The Institute developed a strategic planning framework organized around four cornerstones, or broad areas, that encompass the NIAID research portfolio, including immune-mediated diseases, AIDS, emerging infectious diseases, and vaccines. In July 1999, the Institute convened a Strategic Planning Task Force composed of scientist and non-scientist members and comprising a panel for each cornerstone (see Appendix A). The panels deliberated the priority areas and suggested revisions to the draft plan. The next iteration of the plan was discussed during the September 1999 NAAID Council meeting. Following further revisions, the document was posted on the World Wide Web for public comment during November 1999. The subsequent draft, which reflected those comments, was submitted to the Director, NIH, and was discussed at the NAAID Council meeting in February 2000. (See Appendix B for NAAID Council membership.) Most recently, the plan was updated to reflect development of a separate NIAID strategic plan addressing health disparities.
Years of investment in basic research have generated remarkable opportunities to understand immune-mediated and infectious diseases. As biomedical research moves into the post-genomic era, DNA technologies are profoundly altering the health research landscape, including the study of immunology and infectious diseases. Those technologies and others are revolutionizing approaches to understanding pathogenesis, microbial physiology, and epidemiology of infectious diseases; radically advancing the understanding of immune activation and regulation; uncovering the genetic bases of disease susceptibility; and accelerating the development of new diagnostic, treatment, and intervention strategies.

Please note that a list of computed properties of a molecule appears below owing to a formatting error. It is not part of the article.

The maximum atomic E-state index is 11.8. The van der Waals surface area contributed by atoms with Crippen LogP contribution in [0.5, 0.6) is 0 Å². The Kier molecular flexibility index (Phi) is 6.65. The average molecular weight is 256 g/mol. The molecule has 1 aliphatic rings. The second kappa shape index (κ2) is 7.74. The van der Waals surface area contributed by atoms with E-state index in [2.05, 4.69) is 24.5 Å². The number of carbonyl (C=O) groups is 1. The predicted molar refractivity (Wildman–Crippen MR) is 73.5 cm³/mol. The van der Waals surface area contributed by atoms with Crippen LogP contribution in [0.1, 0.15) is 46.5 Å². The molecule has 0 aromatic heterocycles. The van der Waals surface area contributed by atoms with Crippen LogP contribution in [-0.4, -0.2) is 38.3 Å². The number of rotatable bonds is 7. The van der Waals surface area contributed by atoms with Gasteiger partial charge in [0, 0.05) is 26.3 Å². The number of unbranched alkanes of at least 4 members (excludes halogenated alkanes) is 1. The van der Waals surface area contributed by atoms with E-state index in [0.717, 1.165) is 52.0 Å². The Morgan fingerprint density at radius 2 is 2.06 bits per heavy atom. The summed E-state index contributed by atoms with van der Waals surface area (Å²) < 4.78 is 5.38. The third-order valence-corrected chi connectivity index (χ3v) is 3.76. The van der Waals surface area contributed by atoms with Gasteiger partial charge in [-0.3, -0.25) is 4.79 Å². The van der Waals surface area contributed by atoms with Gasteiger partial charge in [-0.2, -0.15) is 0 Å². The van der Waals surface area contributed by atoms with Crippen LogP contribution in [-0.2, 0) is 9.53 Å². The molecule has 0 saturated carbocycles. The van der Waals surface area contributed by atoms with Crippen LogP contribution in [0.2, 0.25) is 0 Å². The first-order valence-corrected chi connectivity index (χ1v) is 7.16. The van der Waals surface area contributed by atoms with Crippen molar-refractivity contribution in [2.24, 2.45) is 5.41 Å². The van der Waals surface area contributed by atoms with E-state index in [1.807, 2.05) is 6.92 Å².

Recent advances in computer modeling, x-ray crystallography, combinatorial chemistry, and robotics are being harnessed for rational drug design and high-throughput drug screening. These advances will provide faster and cheaper drug discovery, more precise and effective pharmaceuticals, and new drugs for diseases that have eluded previous treatment solutions.
Basic research has opened remarkable opportunities in other areas of immunology and infectious disease research. One of the most exciting, selectively blocking the immune response, might be used to treat many im-mune-mediated diseases. In addition, this approach may help achieve long-term, durable graft survival after transplantation.